Anatomy And Physiology

Anatomy Physiology

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Biological cycles within our bodies that occur on an approximate 24 hour cycle are known as circadian rhythms. Circadian rhythms promote a readiness for sleep by decreasing alertness but they do not regulate sleep. Instead about every 90 minutes while asleep our body cycles through different stages in which brain activity and other physiological responses change in a predictable way.

Scientist study sleep by monitoring the brain wave activity of people while they are asleep. This is how they have determined the different stages of sleep and when a person is in each level. It works something like this, when a person is a wake and conscious, their brain will produce a pattern of beta waves. These waves are a high frequency but a low amplitude or height. As you close your eyes and get that drowsy, relaxed feeling, your brain wave activity will start to slow down and alpha waves will start to occur.

As sleep starts, the brain wave pattern becomes more irregular and slower theta waves increase. This is known as stage 1 sleep. This is a form of light sleep from which a person could be woke up rather easily. This stage normally lasts a very short time and some people do experience dreams in this state. As you fall deeper into sleep,1-2 second bursts of rapid brain wave activity, known as sleep spindles, begin to occur. This is an indication that a person is now in stage 2. The muscles are more relaxed, breathing and heart rate slow down and dreams may occur. It is harder to wake someone in this state up than in stage 1.

Sleep deepens further as you go into stage 3. This stage is noticed by a regular appearance of very slow and large delta waves. As time goes by they occur more often and when they dominate the pattern of the EEG you have reached stage 4. Your body is relaxed, and brain activity over a large portion of the brain has decreased. After about 20 minutes in stage 4 the EEG shows that you go back through stage 3 and stage 2 spending just a small amount of time in each. In about 90 minutes you will have completed a cycle of the stages going: 1-2-3-4-3-2. After this time you will enter a different stage of sleep.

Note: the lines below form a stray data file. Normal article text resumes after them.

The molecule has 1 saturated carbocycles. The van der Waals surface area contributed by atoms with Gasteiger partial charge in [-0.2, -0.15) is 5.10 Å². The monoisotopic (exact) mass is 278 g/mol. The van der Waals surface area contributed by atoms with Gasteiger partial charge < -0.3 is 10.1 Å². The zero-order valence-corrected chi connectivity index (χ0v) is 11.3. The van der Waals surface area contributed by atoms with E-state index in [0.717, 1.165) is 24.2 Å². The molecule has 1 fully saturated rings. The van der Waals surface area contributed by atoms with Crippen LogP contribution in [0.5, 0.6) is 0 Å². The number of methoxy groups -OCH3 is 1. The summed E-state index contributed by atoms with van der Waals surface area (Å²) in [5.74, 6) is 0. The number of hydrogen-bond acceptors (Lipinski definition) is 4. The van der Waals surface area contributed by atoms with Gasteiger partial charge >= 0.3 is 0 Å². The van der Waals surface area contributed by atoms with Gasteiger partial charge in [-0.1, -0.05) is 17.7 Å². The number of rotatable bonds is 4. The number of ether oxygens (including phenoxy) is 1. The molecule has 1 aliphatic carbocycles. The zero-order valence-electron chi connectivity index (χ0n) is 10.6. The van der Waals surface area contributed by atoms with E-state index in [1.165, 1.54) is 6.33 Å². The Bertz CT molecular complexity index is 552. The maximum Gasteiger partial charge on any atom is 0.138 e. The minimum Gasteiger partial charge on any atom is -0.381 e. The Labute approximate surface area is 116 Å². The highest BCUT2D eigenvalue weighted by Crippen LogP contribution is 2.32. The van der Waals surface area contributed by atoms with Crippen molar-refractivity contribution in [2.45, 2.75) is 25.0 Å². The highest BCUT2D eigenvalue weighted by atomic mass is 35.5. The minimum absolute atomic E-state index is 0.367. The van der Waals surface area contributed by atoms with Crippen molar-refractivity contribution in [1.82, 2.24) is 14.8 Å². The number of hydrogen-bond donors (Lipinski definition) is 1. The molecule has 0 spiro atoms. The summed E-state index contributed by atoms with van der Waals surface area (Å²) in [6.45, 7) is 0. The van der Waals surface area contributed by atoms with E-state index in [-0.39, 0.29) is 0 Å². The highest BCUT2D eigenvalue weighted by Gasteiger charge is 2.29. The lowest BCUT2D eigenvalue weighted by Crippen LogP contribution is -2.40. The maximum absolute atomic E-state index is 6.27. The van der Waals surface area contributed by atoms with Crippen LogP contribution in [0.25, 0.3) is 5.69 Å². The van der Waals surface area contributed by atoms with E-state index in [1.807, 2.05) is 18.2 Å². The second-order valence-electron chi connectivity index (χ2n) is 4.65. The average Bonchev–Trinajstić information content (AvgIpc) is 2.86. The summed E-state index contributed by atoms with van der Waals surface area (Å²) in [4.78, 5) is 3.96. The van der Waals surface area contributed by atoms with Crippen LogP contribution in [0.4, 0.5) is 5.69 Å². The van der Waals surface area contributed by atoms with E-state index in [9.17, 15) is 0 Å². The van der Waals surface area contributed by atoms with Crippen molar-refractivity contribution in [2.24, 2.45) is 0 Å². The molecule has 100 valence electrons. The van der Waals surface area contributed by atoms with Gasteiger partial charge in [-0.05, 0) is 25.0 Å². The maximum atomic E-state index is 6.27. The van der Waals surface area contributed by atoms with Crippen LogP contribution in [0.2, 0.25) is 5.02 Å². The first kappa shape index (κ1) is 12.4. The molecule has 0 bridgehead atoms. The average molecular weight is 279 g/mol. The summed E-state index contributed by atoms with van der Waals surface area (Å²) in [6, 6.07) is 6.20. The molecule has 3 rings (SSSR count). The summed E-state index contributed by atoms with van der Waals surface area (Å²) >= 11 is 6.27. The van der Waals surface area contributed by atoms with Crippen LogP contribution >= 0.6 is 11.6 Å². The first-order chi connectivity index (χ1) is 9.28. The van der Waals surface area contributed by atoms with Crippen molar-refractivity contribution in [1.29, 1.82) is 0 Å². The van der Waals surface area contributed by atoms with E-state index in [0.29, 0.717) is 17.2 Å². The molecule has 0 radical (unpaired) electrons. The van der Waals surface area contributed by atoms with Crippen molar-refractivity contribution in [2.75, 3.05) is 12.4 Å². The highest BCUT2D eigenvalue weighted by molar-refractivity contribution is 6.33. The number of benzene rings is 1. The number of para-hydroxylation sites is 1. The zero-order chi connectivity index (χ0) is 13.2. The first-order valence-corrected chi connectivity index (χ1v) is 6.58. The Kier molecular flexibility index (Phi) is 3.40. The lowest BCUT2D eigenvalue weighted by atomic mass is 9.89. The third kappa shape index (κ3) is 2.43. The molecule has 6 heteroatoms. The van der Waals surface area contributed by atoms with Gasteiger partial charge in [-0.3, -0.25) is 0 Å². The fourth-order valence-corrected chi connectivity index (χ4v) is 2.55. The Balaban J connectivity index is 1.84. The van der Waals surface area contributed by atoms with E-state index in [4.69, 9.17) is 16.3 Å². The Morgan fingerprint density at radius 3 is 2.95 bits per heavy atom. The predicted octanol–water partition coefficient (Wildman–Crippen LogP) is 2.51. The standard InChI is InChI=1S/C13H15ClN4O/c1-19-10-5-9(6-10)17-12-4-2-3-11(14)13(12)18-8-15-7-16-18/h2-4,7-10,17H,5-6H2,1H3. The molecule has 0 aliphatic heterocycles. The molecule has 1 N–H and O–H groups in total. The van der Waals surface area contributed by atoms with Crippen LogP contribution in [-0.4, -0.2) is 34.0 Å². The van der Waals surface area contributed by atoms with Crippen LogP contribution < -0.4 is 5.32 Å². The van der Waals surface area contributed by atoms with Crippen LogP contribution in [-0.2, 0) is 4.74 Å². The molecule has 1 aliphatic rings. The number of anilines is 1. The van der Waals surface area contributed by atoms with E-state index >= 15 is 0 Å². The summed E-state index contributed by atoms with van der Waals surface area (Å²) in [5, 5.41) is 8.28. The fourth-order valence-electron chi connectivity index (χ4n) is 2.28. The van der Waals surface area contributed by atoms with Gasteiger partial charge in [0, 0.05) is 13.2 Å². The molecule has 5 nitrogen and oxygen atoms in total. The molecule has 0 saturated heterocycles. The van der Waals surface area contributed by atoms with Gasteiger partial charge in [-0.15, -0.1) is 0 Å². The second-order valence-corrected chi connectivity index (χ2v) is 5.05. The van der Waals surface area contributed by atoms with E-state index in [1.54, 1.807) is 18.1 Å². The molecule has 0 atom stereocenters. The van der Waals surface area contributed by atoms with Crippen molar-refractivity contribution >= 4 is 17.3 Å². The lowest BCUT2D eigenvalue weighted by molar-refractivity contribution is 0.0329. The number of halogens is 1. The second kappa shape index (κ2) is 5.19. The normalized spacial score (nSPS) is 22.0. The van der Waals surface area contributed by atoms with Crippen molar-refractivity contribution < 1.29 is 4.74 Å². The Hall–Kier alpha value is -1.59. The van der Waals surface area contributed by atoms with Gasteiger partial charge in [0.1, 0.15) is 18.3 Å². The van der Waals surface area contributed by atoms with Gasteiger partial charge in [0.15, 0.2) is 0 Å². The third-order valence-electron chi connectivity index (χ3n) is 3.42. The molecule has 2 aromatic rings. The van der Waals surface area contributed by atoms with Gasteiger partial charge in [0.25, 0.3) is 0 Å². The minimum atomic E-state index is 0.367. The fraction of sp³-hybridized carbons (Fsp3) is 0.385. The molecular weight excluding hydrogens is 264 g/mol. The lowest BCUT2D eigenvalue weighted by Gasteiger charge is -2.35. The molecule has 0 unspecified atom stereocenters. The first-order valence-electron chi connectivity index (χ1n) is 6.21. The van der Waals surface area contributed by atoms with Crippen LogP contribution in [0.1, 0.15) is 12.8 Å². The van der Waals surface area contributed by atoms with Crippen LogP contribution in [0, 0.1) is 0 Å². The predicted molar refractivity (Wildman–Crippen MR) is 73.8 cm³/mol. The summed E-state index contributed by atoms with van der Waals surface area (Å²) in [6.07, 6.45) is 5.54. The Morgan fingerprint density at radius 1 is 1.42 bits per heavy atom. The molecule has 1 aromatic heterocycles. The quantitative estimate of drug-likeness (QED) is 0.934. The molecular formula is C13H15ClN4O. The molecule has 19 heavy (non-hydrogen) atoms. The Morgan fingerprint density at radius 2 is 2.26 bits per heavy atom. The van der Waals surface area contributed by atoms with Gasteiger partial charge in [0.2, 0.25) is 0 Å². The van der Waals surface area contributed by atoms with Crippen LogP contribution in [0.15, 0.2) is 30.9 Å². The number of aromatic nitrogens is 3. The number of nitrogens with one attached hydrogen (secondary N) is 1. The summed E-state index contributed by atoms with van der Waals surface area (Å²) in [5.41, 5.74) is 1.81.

This stage of sleep is known as REM sleep. Or rapid eye movement. This stage of sleep is characterized by the rapid eye movements, high arousal, and frequent dreaming. It has been found that anyone woken up during this state report dreams. Even if it is someone who says they never dream.

During REM sleep, physiological arousal may increase to daytime levels. The heart-rate quickens, breathing becomes more rapid and irregular, and brain wave activity even resembles that of being awake. During this stage the brain also sends signals making it more difficult for voluntary muscles to contract. As a result, muscles in the arms, legs, and torso, lose tone and become relaxed. The muscles may twitch but in a since you would be paralyzed. In this state your body is actually highly aroused but since there is no movement a person looks as if they are sleeping peacefully.

Although it takes about 90 minutes to cycle through the sleep stages research has shown that as time passes while a person is sleep stages 4 and 3 eventually drop out and REM sleep periods become longer.

We need sleep in order to replenish and recharge our bodies in an effort to recover from mental fatigue and physical fatigue. Exactly what it is that needs to be restored in our body is a mystery; however, most scientists believe we need sleep to rid our body of "adenosine". This is a byproduct that cells give off when they consume food. Scientists believe that as adenosine accumulates in our bodies it stops the brain from sending signals to keep us awake therefore signaling the body to shut down.

Adenosine levels decrease as we sleep. Interestingly though, caffeine has a molecular structure similar to that of adenosine. Caffeine fits into the adenosine receptor sites but doesn't stimulate them. This blocks the actions of the adenosine and prevents the adenosine from signaling the brain to slow down thereby increasing alertness. So now we have found how caffeine may keep us awake.

More about this author: Stanley Roberts

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